Friday, February 22, 2013

Judge rejects mistrial claim in Sacramento elder abuse trial

The judge rejected an effort Friday by lawyers for Emeritus Corp. to call off the Sacramento civil trial where the survivors of an Alzheimer's resident are suing the assisted living giant for elder abuse and wrongful death.
Emeritus attorneys wanted a mistrial on grounds that plaintiffs lawyer Lesley Ann Clement improperly contacted several current and former company employees – and "coerced" one of them – to influence their testimony.
Sacramento Superior Court Judge Judy Holzer Hersher turned back the motion, as well as an Emeritus attempt to disqualify Clement from the case, in a tentative ruling she released Thursday.
Hersher confirmed her ruling Friday, telling the Emeritus lawyers who continued to push for the mistrial and the disqualification, "I frankly have not heard anything today that changes my mind about these circumstances."
Outside court, the attorney who represented Clement called the Emeritus action "frivolous" and "a smear campaign." The attorney, Jim Murphy, said the defense action filed Jan. 25 suggests they believe they are losing the trial.
"Desperate times require desperate measures, and this was a desperate measure by a desperate party – I think they can read the tea leaves," said Murphy, a San Francisco lawyer who specializes in representing embattled attorneys and judges. "The testimony is not going well for them.

Tuesday, February 19, 2013

Massachusetts Nursing Homes Cited for Violations

Over the past three years, Massachusetts nursing home inspectors acting on behalf of the U.S. Center for Medicare and Medicaid Services found 27 elder care deficiencies at a long-term care facility in Tewksbury and penalized the home with $13,000 in fines. Eight miles away, a nursing home in Wilmington was found to have six deficiencies and fined $117,160, the highest civil monetary penalty CMS levied in Massachusetts during that time period. The difference in the strictness of sanctions is the severity of the deficiencies. Woodbriar of Wilmington was penalized when a patient died of drug toxicity after a medication dosage error. At Blaire House of Tewksbury, none of the deficiencies was categorized as serious. CMS classifies deficiencies as serious if they harm a patient or put a patient in immediate jeopardy. Nursing homes with serious deficiencies are fined, but a review of inspection surveys in a database created by investigative journalism group ProPublica shows that less severe citations can pile up without penalties being imposed. In Greater Lowell, CMS has reports for the 27 facilities that accept Medicare and Medicaid, putting them under the agency's jurisdiction. Of these 27 nursing homes, four have been found deficiency-free: Life Care Center of Acton, Littleton's Life Care Center of Nashoba Valley, Seven Hills Pediatric Center in Groton, and Lowell's D'Youville Transitional Care, the short-term rehabilitation facility affiliated with D'Youville Senior Care.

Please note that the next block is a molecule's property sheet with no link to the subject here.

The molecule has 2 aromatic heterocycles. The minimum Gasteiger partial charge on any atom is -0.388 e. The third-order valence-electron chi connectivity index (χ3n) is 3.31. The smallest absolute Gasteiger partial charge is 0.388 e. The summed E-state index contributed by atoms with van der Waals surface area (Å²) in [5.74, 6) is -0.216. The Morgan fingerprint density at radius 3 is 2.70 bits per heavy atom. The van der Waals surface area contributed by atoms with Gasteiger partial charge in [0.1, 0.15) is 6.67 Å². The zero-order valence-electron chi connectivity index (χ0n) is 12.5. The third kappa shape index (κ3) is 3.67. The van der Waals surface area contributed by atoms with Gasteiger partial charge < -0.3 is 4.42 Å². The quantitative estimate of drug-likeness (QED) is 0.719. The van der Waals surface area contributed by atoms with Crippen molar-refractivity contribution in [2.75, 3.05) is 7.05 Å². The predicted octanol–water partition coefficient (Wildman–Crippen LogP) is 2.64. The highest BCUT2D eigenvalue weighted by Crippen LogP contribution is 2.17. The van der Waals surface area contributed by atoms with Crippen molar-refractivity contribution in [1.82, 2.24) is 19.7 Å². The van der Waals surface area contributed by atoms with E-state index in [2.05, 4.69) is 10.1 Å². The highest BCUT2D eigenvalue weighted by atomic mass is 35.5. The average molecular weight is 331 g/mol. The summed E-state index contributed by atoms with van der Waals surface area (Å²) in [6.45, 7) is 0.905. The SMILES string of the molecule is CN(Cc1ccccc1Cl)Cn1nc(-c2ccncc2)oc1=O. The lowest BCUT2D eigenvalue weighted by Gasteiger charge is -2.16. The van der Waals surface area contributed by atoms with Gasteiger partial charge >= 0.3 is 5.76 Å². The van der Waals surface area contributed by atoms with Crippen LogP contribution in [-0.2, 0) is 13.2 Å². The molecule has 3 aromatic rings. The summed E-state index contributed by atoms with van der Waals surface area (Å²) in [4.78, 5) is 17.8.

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by Bernard Hamill 
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Nursing Home Abuse

Sunday, February 17, 2013

Union battling nursing homes places Globe ad highlighting HealthBridge’s antipsychotic track record

Union battling nursing homes places Globe ad highlighting HealthBridge’s antipsychotic track record:

In bold, bright red lettering, a full-page advertisement in December 2012 Boston Globe warns readers that elderly nursing homes residents in three HealthBridge Management-owned Massachusetts facilities are given antipsychotic drugs at rates much higher than the national average -- despite federal warnings about lethal side effects from the powerful sedatives.
The ad was paid for by 1199SEIU United Healthcare Workers East, a union that represents thousands of workers in five states, including Massachusetts, and is affiliated with a labor group battling Healthbridge in six Connecticut nursing homes.
The ads detail the high rates of antipsychotic use at Holyoke Rehabilitation Center; Lowell Health Care Center; and Newton Health Care Center -- measured by the Centers for Medicare & Medicaid Services, the federal agency that regulates nursing homes.
The latest CMS data show that roughly 75 percent of residents at Holyoke Rehabilitation Center who do not have a medical condition that would warrant use of antipsychotics are receiving the drugs. At the Lowell facility, the rate is 64 percent, and in Newton it is 38 %
Earlier in 2012, a Globe series found that antipsychotic overuse is prevalent in many of the nation’s 15,600 nursing homes, and that rates are considerably higher in Massachusetts.

by Bernard Hamill